Posted by Roxanna Bina on January 22, 2010 10:47 AM
When is an independent film festival no longer independent?
When it becomes the Sundance Film Festival, apparently.
The evolution of any independent art form -- from music and film to art and literature -- into the mainstream is often a slow and barely discernable process. What started as an underground venture somehow ends up attracting celebrities sporting Oakley’s lip balm and Lia Sopia jewelry.
The Sundance Film Festival, even according to the most forgiving definition of the term “independent,” is hardly that – at least anymore. And this reality is a problem for both the festival’s name, and its brand.
The festival began 26 years ago as an effort to showcase new talent operating with low budgets. However, over the years, this significant film festival has become more commercial, squeezing out the true independents. The Sundance Film Festival noticed this, and brought on a new director, John Cooper, as of last March.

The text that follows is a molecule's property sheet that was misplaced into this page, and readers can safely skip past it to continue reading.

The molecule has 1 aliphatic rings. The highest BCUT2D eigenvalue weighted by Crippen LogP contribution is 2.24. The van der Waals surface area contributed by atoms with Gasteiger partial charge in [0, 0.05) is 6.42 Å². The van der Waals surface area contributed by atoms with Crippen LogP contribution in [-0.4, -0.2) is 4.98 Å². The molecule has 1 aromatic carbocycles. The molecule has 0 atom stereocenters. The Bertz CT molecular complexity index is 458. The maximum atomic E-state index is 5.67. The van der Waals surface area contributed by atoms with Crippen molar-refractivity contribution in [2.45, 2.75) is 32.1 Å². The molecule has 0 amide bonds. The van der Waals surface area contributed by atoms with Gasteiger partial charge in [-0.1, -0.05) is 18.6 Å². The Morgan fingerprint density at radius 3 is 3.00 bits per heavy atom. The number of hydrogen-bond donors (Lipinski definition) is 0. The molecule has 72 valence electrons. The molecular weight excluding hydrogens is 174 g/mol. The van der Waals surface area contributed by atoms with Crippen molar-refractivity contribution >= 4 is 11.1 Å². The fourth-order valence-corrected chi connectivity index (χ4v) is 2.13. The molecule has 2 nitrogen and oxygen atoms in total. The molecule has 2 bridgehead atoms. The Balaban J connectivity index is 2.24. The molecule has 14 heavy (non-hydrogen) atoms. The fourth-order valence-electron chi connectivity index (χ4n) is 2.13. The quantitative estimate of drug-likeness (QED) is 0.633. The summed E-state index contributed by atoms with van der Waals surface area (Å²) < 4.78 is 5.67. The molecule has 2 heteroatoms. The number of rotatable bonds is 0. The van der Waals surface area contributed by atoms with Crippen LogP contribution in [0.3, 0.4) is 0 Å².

Cooper is focused on bringing back the festival’s artistic and independent spirit. This year, for example, Sundance will sponsor an event called “Next,” which showcases films made with no or very low budgets. Both making and showcasing independent films requires walking a very fine line, as salability and artistic integrity are often mutually exclusive.
Many major studios -- including Paramount Vantage, Warner Independent, and Picturehouse -- have closed their indie branches due to economic reasons. And this raises a number of nervous questions within the independent film community. Will, for example, this give the true independents back their spotlight? Will buyers even want to buy these smaller budget films?
In other words, no one really knows if these independent movies will see the light of day when not backed by a major studio.
Last year’s grand jury prize winner was “Precious,” starring Golden Globe winner Mo’nique, which proves that an independent film can still be a box office hit and maintain its artistic quality. However, these selections have been few and far between.
Among the 113 movie contenders this year, Sundance’s selections include “Howl,” starring James Franco as Allen Ginsberg, “Blue Valentine,” starring Ryan Gosling and Michelle Williams, and Ryan Reynolds in “Buried.”
With fewer star-driven films this year, The Sundance Film Festival begins a new “renaissance,” not just for it’s own brand, but for indie films everywhere.